2: Low-income fatherhoods in historical and political context

Author:

The extent to which men’s relationships and lived experiences in low-income families and contexts have been addressed in academic debates and discussion is examined in this chapter. Superficial readings of interdisciplinary literatures that engage with questions of men, poverty and family and community life show that they make strong assertions that men’s experiences are a key area of empirical neglect. Yet, these observations only serve to re-enforce, rather than address, their invisibility.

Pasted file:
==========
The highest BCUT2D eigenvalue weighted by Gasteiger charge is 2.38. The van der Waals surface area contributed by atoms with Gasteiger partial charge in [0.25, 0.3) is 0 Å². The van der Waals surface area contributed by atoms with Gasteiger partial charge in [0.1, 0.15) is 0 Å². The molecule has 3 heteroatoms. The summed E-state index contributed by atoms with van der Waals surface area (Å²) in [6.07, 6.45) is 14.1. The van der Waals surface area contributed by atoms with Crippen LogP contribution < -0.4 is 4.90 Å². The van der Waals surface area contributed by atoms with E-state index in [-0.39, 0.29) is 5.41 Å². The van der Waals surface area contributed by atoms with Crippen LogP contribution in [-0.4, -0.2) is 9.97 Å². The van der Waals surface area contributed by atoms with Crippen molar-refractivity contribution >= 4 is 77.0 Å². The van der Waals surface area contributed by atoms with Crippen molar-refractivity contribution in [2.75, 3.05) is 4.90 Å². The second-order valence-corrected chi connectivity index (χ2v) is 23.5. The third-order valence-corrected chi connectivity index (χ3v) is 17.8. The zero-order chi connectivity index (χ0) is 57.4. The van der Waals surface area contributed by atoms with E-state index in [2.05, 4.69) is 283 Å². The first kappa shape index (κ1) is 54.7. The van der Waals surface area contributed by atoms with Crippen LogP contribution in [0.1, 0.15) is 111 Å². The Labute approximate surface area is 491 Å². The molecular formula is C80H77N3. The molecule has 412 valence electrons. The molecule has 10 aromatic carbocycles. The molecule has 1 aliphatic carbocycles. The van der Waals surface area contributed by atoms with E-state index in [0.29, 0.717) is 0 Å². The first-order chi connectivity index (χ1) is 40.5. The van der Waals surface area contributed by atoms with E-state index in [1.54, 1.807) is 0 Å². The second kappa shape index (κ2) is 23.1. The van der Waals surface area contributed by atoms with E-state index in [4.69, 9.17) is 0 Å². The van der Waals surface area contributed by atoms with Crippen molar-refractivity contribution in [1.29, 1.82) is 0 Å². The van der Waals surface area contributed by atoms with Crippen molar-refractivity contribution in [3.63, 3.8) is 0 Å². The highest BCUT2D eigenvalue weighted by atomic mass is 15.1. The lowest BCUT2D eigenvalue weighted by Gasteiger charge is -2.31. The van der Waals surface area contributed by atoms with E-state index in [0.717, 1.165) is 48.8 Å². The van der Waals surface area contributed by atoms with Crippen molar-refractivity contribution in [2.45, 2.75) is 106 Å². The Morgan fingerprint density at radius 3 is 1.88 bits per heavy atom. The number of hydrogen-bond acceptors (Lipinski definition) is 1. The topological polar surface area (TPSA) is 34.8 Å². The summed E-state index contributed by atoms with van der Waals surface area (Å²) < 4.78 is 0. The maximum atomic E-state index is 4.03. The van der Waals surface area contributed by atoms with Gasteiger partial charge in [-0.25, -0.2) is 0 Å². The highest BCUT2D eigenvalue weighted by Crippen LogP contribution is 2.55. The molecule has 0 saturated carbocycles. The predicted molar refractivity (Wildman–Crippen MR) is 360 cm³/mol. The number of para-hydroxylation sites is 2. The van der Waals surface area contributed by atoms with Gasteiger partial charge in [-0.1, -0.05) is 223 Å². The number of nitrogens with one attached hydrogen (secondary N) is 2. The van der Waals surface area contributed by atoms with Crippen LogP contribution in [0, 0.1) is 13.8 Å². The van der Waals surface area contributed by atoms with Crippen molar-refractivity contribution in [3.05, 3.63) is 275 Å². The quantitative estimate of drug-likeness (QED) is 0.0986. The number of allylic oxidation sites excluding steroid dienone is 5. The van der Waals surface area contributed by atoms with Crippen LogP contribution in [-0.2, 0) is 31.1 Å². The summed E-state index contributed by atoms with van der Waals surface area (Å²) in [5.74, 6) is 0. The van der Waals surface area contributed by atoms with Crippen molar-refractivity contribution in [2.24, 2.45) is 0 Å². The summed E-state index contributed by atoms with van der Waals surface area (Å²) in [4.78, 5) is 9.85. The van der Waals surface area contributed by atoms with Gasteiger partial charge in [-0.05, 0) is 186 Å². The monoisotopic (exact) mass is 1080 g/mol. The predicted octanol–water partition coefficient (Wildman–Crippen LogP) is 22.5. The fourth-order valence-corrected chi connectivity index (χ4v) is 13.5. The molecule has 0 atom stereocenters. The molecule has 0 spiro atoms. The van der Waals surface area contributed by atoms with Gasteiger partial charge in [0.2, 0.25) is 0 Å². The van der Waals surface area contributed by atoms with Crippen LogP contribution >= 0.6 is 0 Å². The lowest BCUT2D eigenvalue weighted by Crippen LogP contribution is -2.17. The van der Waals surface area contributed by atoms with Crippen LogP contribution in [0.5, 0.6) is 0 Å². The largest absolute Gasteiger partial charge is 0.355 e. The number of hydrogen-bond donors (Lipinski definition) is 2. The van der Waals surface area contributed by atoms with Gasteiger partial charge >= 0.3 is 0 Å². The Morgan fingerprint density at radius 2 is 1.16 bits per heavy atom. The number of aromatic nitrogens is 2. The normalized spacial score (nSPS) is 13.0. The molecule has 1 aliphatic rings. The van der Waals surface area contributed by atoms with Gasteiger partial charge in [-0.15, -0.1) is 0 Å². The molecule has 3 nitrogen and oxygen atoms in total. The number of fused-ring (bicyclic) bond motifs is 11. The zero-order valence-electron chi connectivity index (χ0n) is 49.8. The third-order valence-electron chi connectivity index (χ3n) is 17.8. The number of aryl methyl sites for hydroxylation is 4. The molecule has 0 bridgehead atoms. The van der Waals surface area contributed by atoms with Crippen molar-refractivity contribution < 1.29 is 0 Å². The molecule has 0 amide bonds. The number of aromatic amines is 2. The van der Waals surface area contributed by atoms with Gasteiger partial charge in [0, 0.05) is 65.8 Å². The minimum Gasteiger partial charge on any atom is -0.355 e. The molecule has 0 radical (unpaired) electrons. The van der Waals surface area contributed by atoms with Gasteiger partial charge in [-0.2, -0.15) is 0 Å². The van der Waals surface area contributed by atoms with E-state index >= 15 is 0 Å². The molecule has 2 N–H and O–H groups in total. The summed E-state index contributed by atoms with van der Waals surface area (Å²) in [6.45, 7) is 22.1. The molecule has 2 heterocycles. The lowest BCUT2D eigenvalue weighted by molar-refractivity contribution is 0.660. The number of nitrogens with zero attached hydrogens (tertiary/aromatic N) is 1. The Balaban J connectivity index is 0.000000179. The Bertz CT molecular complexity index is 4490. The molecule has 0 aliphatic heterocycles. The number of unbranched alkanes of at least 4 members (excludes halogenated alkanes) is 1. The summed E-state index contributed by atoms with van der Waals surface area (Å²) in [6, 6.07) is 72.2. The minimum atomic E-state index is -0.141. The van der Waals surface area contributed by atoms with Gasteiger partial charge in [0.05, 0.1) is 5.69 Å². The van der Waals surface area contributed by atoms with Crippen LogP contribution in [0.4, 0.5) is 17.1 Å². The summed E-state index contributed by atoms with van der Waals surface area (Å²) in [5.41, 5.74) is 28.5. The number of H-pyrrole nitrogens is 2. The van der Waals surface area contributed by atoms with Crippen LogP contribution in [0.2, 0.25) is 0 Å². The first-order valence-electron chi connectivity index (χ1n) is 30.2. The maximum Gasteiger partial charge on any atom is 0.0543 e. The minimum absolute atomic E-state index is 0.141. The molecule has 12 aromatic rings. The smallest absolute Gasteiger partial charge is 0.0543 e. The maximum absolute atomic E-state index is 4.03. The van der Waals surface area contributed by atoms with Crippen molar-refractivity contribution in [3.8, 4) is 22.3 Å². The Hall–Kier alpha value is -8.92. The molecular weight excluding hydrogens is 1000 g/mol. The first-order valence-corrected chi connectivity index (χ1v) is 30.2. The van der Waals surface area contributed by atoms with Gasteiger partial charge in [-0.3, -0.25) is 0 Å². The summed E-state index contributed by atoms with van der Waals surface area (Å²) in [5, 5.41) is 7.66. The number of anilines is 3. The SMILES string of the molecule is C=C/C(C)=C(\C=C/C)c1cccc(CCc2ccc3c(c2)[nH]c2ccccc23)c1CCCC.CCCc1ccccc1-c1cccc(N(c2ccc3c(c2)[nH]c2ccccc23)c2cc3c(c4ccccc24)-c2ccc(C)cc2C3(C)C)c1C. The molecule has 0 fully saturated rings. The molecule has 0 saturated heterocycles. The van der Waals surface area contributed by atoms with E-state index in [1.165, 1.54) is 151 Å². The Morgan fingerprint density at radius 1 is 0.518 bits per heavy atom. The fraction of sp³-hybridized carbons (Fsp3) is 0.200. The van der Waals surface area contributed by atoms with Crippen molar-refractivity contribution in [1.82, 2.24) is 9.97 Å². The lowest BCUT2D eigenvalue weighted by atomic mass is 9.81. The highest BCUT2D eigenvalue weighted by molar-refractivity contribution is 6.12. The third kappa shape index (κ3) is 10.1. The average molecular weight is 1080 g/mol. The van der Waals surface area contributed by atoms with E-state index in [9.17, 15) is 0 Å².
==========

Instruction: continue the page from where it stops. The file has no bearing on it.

Drawing on an interdisciplinary scholarship from social history, sociology, social policy and social geography, the questions of how and why the social and relational dynamics and lived experiences of men in low-income families and contexts are often rendered invisible are interrogated. In-depth engagement with the literature explains the dominant and historically rooted policy preoccupation with fathers living in low-income families, which locates them within ‘problem’ and ‘underclass’ families, considers them absent, and relegates them to the margins of social and familial lives in the low-income localities and communities of urban Britain. This history has predominantly steered and underscored contemporary academic interest in the cultural politics of representational contexts and the sustained focus on crisis and father absence. While it is not possible to provide an exhaustive account of the histories and evolving policy contexts that have rendered empirical accounts of low-income fathers invisible in this chapter, tracing their development and intersections is vital to a more comprehensive understanding of men’s family participation in low-income families over time.

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